It's hot. Of course, it is July.
Now that I've stated the obvious, let us look ahead to the cooler months. The trending news right now among meteorologists is that all signs in the Pacific are pointing to a strong, lasting El Nino event happening from now into at least next spring.
El Nino is the warmer half of the El Nino/Southern Oscillation, ENSO, and occurs when the sub-surface waters in the eastern Pacific off the coast of South America become warmer than normal. La Nina, on the other hand, is the opposite - cooler waters in the same area. When we have neither one, we call the period ENSO neutral, and it makes long-term forecasts much more difficult for the Climate Prediction Center.
This is the first time in a while that meteorologists have had pretty high confidence in the strength and duration of the event. Expectations are that this one could be on the scale of 1997's event. According to a summary from the National Climatic Data Center, that winter was characterized by unusual extremes including flooding in California and the Southeast (including western NC), tornadoes in Florida, and an ice storm in the Northeast.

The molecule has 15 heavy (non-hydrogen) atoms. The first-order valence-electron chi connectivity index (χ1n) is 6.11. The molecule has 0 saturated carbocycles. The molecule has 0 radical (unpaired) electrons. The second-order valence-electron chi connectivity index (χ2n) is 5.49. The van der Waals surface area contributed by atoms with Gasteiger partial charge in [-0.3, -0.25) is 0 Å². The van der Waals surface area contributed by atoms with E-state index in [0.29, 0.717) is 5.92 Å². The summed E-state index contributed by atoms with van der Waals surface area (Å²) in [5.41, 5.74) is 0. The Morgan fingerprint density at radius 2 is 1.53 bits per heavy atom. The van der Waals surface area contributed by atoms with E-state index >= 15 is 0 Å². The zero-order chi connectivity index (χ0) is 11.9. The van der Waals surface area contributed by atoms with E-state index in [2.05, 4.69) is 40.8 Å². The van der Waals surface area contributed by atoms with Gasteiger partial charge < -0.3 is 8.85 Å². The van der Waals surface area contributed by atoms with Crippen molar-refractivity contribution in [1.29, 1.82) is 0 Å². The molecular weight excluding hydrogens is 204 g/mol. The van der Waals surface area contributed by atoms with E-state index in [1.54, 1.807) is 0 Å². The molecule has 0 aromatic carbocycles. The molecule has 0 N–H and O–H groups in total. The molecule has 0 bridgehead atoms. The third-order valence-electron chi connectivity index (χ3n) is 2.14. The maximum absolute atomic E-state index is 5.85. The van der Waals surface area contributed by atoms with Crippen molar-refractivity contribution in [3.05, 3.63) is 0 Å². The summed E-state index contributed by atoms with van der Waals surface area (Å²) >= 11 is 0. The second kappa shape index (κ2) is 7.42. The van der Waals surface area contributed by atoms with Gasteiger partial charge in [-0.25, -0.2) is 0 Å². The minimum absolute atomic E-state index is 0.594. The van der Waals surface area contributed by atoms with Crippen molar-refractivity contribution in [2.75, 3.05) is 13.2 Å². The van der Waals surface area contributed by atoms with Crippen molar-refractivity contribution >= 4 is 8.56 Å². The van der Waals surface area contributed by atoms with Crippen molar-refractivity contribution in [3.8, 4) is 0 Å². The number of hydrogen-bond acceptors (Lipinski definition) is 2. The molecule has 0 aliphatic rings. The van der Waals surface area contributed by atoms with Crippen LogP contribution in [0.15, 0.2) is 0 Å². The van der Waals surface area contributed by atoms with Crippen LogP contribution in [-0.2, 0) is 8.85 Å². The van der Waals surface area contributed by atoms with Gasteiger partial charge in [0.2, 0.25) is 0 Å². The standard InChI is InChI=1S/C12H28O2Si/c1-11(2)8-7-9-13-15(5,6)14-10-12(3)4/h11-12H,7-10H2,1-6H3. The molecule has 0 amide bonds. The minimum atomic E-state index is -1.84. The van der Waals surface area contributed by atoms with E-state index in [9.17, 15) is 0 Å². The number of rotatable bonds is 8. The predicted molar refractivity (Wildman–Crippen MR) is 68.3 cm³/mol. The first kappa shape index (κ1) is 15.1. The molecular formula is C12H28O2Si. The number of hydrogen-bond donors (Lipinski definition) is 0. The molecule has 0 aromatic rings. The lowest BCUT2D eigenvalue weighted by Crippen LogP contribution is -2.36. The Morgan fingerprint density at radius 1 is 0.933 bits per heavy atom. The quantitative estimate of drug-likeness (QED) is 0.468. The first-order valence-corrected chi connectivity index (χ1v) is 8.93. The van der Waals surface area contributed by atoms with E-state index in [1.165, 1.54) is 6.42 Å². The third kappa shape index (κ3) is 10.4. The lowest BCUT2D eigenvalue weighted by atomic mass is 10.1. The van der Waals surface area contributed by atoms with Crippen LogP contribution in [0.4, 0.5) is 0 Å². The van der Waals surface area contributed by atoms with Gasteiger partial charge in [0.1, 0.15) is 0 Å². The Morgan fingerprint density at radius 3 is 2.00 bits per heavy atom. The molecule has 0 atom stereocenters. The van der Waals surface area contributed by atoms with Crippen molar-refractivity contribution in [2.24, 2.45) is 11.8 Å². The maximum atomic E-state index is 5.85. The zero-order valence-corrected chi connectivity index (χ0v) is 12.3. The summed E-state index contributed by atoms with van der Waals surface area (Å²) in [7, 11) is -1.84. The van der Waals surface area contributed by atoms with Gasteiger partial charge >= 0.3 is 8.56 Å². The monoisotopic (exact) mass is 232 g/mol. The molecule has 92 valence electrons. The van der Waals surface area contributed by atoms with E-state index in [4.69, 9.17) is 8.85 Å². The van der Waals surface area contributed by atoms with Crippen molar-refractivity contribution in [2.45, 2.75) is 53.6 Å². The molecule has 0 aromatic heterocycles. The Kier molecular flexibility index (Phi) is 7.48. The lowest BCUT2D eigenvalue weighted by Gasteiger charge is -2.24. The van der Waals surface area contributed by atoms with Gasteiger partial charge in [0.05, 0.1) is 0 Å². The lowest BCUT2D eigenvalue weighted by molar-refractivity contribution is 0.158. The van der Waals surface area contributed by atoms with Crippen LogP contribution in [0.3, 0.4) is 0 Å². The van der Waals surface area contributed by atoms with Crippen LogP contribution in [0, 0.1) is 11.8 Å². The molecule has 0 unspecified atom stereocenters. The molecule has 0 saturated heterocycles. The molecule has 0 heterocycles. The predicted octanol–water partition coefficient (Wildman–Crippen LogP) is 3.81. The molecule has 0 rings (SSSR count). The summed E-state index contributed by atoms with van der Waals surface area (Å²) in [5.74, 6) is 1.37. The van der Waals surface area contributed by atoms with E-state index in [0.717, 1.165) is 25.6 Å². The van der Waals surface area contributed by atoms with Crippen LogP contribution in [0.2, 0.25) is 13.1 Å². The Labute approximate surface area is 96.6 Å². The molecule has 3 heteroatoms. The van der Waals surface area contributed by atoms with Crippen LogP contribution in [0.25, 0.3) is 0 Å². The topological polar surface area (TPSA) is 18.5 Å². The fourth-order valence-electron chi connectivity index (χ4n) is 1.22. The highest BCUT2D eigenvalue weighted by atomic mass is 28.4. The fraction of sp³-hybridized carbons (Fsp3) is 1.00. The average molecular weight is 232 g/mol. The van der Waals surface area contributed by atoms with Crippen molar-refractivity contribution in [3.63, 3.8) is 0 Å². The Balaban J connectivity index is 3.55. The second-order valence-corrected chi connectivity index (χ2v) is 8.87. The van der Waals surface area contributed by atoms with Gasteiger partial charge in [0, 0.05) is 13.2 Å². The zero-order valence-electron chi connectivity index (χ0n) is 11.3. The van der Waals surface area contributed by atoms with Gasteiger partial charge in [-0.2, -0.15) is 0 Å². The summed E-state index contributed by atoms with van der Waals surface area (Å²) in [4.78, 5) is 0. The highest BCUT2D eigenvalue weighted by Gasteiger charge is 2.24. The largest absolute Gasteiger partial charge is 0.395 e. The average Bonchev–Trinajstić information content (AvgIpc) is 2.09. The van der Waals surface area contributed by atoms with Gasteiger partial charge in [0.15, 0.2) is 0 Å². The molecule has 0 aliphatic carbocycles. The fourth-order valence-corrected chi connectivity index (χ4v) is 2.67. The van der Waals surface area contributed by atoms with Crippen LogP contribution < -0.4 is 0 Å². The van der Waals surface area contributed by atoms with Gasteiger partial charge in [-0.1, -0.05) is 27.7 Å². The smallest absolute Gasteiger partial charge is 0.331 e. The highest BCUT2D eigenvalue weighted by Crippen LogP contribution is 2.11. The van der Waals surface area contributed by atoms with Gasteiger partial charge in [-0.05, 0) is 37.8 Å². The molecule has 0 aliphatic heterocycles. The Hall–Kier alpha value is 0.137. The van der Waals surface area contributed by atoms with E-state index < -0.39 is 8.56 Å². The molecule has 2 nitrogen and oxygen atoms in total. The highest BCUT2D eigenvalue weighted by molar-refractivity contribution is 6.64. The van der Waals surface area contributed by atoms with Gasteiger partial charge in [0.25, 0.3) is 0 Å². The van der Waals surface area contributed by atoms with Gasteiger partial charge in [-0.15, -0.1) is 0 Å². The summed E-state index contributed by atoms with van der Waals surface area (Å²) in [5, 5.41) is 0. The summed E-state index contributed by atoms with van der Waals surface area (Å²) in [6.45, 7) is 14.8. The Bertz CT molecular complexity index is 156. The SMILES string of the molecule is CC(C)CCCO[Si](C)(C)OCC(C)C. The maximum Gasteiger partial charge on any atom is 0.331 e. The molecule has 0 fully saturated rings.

For the drought-stricken California, a strong El Nino will be a mixed blessing of more rain and the potential for mudslides and flooding if the rain comes too much too fast. Parched land needs a slow steady rain in order to have a chance to really start absorbing the water into the ground.
For the southeast, El Nino usually means wetter than normal and cooler than normal temperatures. North Carolina tends to fall on the northern edge of the map of the region when looking at those trends. However, according the Climate Office of North Carolina, if a strong El Nino combines with a negative phase of the North Atlantic Oscillation - another meteorological event, North Carolina has an average increase of 25% more snow days in the winter. At this point, the NAO is in the positive phase, but keep in mind that it was positive this past winter, too.
If you are tired of talking about July's heat, maybe it's time to chat around the water cooler about the coming winter.